The first trillion watts of wind and solar
It took a few decades to get here, but it’ll only take five years to do it again — and at a cost that’s nearly 50 percent cheaper. Now that we’ve reached the terawatt scale, the true acceleration begins.
As recently as 2007, there was just 8GW of PV capacity installed, compared with 89GW of wind. Since then, PV has grown from just 8% of total installed wind and solar capacity, to 46%. In the process, PV installations grew 57-fold, with utility-scale PV overtaking small-scale PV in 2014. Wind still represents the majority of the installed base at 54%, but is likely to relinquish this lead soon.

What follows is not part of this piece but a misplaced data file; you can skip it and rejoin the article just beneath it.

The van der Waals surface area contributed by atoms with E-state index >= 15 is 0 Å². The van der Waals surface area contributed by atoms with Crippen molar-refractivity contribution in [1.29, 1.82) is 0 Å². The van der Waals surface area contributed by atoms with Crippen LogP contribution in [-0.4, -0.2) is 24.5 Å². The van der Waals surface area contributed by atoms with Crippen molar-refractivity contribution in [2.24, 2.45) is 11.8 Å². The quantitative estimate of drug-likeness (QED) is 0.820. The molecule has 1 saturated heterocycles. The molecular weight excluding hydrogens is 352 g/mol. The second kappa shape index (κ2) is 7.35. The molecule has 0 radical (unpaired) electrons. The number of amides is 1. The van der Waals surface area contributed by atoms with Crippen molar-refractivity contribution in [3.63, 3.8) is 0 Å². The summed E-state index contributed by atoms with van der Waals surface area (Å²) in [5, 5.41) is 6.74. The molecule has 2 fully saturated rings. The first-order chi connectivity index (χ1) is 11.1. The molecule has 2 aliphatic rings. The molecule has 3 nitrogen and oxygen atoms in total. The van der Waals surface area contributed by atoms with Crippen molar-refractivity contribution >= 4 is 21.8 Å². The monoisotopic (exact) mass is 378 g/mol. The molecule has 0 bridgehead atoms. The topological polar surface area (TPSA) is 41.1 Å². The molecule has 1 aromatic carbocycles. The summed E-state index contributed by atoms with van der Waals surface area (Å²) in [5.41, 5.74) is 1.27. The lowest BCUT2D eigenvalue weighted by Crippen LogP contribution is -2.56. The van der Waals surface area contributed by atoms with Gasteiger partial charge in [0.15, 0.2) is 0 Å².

“By 2050, wind and solar technology provide 48% of total electricity – “50-by-50” – with hydro, nuclear and other renewables providing a further 23% of zero-carbon electricity.” – Seb Henbest, BNEF
“Our team has looked closely at the impact of the 79% decrease seen in lithium-ion battery costs since 2010 on the economics of this storage technology in different parts of the electricity system. The conclusions are chilling for the fossil fuel sector.” – Elena Giannakopoulou, head of energy economics at BNEF.